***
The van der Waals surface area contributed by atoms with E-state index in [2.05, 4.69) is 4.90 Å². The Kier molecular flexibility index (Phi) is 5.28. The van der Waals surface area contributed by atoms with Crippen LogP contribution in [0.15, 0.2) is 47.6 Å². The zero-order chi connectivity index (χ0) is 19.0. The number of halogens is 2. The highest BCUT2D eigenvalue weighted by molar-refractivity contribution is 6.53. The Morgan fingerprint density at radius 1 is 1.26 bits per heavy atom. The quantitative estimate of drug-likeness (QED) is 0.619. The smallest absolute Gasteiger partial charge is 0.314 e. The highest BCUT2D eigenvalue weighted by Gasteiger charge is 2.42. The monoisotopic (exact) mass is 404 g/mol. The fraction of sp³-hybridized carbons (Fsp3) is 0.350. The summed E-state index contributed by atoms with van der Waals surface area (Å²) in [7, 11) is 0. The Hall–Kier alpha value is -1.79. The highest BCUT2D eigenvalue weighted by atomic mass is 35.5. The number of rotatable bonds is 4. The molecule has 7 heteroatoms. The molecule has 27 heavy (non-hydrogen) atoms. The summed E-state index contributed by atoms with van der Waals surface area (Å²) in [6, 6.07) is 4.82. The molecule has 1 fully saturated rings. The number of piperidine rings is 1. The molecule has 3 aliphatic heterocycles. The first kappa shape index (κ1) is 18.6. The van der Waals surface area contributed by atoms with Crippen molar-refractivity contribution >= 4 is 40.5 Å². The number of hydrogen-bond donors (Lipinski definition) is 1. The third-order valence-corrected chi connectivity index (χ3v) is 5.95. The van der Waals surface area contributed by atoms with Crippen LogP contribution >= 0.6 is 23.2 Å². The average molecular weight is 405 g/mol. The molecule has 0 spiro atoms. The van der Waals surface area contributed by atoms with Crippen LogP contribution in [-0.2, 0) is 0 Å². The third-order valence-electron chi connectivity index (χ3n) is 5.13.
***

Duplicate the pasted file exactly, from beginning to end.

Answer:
The van der Waals surface area contributed by atoms with E-state index in [2.05, 4.69) is 4.90 Å². The Kier molecular flexibility index (Phi) is 5.28. The van der Waals surface area contributed by atoms with Crippen LogP contribution in [0.15, 0.2) is 47.6 Å². The zero-order chi connectivity index (χ0) is 19.0. The number of halogens is 2. The highest BCUT2D eigenvalue weighted by molar-refractivity contribution is 6.53. The Morgan fingerprint density at radius 1 is 1.26 bits per heavy atom. The quantitative estimate of drug-likeness (QED) is 0.619. The smallest absolute Gasteiger partial charge is 0.314 e. The highest BCUT2D eigenvalue weighted by Gasteiger charge is 2.42. The monoisotopic (exact) mass is 404 g/mol. The fraction of sp³-hybridized carbons (Fsp3) is 0.350. The summed E-state index contributed by atoms with van der Waals surface area (Å²) in [7, 11) is 0. The Hall–Kier alpha value is -1.79. The highest BCUT2D eigenvalue weighted by atomic mass is 35.5. The number of rotatable bonds is 4. The molecule has 7 heteroatoms. The molecule has 27 heavy (non-hydrogen) atoms. The summed E-state index contributed by atoms with van der Waals surface area (Å²) in [6, 6.07) is 4.82. The molecule has 1 fully saturated rings. The number of piperidine rings is 1. The molecule has 3 aliphatic heterocycles. The first kappa shape index (κ1) is 18.6. The van der Waals surface area contributed by atoms with Crippen molar-refractivity contribution >= 4 is 40.5 Å². The number of hydrogen-bond donors (Lipinski definition) is 1. The third-order valence-corrected chi connectivity index (χ3v) is 5.95. The van der Waals surface area contributed by atoms with Crippen LogP contribution >= 0.6 is 23.2 Å². The average molecular weight is 405 g/mol. The molecule has 0 spiro atoms. The van der Waals surface area contributed by atoms with Crippen LogP contribution in [-0.2, 0) is 0 Å². The third-order valence-electron chi connectivity index (χ3n) is 5.13.